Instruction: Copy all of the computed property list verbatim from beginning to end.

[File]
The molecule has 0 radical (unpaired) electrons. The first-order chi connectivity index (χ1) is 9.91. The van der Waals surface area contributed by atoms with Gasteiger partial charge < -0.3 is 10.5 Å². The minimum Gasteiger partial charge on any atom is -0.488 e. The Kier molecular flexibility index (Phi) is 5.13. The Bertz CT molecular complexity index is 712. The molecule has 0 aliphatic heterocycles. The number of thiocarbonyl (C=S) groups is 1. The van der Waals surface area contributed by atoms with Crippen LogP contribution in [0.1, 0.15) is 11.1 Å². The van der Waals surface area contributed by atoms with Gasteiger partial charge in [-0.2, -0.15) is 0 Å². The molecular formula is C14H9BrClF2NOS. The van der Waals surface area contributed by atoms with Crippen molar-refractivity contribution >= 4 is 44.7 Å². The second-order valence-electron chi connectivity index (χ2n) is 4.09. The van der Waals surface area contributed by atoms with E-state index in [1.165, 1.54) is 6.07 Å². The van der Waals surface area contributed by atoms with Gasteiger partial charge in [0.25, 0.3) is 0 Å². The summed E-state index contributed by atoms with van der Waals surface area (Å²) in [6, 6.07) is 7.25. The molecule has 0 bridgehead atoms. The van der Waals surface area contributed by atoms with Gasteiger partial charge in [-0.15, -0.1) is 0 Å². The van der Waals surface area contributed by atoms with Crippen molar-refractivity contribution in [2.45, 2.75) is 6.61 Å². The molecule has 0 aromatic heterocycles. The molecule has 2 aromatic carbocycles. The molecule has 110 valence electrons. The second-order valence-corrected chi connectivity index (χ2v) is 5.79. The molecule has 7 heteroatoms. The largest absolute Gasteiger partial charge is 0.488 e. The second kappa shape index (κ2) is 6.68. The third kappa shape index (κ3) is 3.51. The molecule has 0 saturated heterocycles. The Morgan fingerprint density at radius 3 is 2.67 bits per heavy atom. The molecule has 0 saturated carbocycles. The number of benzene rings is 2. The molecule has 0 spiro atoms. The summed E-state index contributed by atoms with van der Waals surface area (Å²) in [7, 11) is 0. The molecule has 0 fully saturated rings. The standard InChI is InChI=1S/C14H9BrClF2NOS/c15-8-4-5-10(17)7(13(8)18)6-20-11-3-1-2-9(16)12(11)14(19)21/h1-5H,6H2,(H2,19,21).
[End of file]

The molecule has 0 radical (unpaired) electrons. The first-order chi connectivity index (χ1) is 9.91. The van der Waals surface area contributed by atoms with Gasteiger partial charge < -0.3 is 10.5 Å². The minimum Gasteiger partial charge on any atom is -0.488 e. The Kier molecular flexibility index (Phi) is 5.13. The Bertz CT molecular complexity index is 712. The molecule has 0 aliphatic heterocycles. The number of thiocarbonyl (C=S) groups is 1. The van der Waals surface area contributed by atoms with Crippen LogP contribution in [0.1, 0.15) is 11.1 Å². The van der Waals surface area contributed by atoms with Gasteiger partial charge in [-0.2, -0.15) is 0 Å². The molecular formula is C14H9BrClF2NOS. The van der Waals surface area contributed by atoms with Crippen molar-refractivity contribution >= 4 is 44.7 Å². The second-order valence-electron chi connectivity index (χ2n) is 4.09. The van der Waals surface area contributed by atoms with E-state index in [1.165, 1.54) is 6.07 Å². The van der Waals surface area contributed by atoms with Gasteiger partial charge in [0.25, 0.3) is 0 Å². The summed E-state index contributed by atoms with van der Waals surface area (Å²) in [6, 6.07) is 7.25. The molecule has 0 bridgehead atoms. The van der Waals surface area contributed by atoms with Gasteiger partial charge in [-0.15, -0.1) is 0 Å². The van der Waals surface area contributed by atoms with Crippen molar-refractivity contribution in [2.45, 2.75) is 6.61 Å². The molecule has 0 aromatic heterocycles. The molecule has 2 aromatic carbocycles. The molecule has 110 valence electrons. The second-order valence-corrected chi connectivity index (χ2v) is 5.79. The molecule has 7 heteroatoms. The largest absolute Gasteiger partial charge is 0.488 e. The second kappa shape index (κ2) is 6.68. The third kappa shape index (κ3) is 3.51. The molecule has 0 saturated heterocycles. The Morgan fingerprint density at radius 3 is 2.67 bits per heavy atom. The molecule has 0 saturated carbocycles. The number of benzene rings is 2. The molecule has 0 spiro atoms. The summed E-state index contributed by atoms with van der Waals surface area (Å²) in [7, 11) is 0. The molecule has 0 fully saturated rings. The standard InChI is InChI=1S/C14H9BrClF2NOS/c15-8-4-5-10(17)7(13(8)18)6-20-11-3-1-2-9(16)12(11)14(19)21/h1-5H,6H2,(H2,19,21).